* Australia cuts iron ore, metallurgical price forecasts
* Cites mounting competition to sell into China steel market
* Says many coal mines in the red at prevailing prices (Adds BREE, analyst quotes, details)
By James Regan
SYDNEY, June 25 (Reuters) - Australia revised down its 2015 iron ore and metallurgical coal price forecasts as rising output of two of the country’s biggest export earners outstrips demand, raising concerns for mining companies already struggling with shrinking profit margins.
Robust growth in export tonnages meant Australia would still post an 11 percent rise in total export earnings for mineral and energy comodities in 2013-14, the Bureau of Resource and Energy Economics (BREE) said in a quarterly update.
Analysts warn, though, that Australia’s powerful mining industry is facing a prolonged stretch where commodities will fetch prices well below those of the now-defunct mining boom years.
BREE lowered its price forecast for iron ore to an average $94.60 a tonne in 2015 from a previous forecast of $100.80, citing growing competition to sell into China’s steel market.
Although steel production in China is forecast to increase in 2015, competition among iron ore exporters to sell their additional production is expected to intensify, it said, while a strong Australian dollar would also drag on local miners.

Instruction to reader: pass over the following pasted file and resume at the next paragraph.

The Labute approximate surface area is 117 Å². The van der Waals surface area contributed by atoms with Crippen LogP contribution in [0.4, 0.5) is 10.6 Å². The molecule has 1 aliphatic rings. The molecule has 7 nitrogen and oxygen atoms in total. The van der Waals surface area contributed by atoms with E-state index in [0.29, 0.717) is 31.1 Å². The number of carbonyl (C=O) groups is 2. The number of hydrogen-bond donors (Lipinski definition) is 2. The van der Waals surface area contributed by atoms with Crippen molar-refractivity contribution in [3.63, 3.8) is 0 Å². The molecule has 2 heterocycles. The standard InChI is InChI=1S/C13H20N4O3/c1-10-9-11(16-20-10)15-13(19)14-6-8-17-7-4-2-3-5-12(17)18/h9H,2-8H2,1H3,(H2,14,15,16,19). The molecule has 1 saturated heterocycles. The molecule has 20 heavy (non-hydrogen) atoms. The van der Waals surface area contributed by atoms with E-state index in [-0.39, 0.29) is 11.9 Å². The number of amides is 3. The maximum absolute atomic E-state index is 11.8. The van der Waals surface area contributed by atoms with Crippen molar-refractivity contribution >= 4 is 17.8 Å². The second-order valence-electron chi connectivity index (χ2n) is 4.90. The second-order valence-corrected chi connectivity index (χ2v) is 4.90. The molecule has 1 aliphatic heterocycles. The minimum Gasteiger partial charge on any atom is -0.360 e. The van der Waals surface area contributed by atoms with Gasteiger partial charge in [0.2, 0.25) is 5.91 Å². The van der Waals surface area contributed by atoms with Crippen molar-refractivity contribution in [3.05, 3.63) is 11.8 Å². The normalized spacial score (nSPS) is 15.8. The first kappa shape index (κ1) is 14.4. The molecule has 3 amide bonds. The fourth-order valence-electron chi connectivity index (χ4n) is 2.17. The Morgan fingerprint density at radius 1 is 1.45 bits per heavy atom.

“This will draw a sharp focus towards managing costs and enhancing productivity in the sector,” said Wayne Calder, deputy executive director of BREE.
The warning comes a day after the world’s biggest miner, BHP Billiton, said it was looking at more job cuts at its flagship Australian iron ore division as pressure mounts to rein in spending.
The Reserve Bank of Australia cited the drag from lower commodity prices when it kept interest rates at record low of 2.5 percent this month, with the market expecting rates to stay low for many months to come.
BREE’s forecast iron ore price for 2015 is just above the current price of $93.30 .IO62-CNI=SI, following a 30 percent price drop this year. However, exports in fiscal 2014/15 were forecast to rise 13 percent to 720.7 million tonnes, BREE said, just below its previous estimate.
Jefferies has cut its earnings estimates for iron ore miners by 5-9 percent below consensus between 2014 and 2016, owing to expectations ore prices will continue to weaken as supply swells.
“This tsunami of supply is still rolling in, and supply growth is likely to be substantial until 2016,” it said in a client note.
BREE also forecast a sharp dip in metallurgical coal prices to $118.90 a tonne in 2015, well down on its March forecast of $134.60. It slightly increased its forecast for exports to 180.5 million tonnes in 2014/15, just up on a year earlier.
Commissioning of new coal mines has more than offset lost production from ones that have closed, BREE said, but many producers were unprofitable at prevailing prices.
“This demonstrates the business of mining bulk commodities like coal and iron ore is almost exclusively the domain of big producers, which can benefit from their large economies of scale,” said Minelife analyst Gavin Wendt in Sydney. (Additional reporting by Wayne Cole in SYDNEY; Editing by Richard Pullin)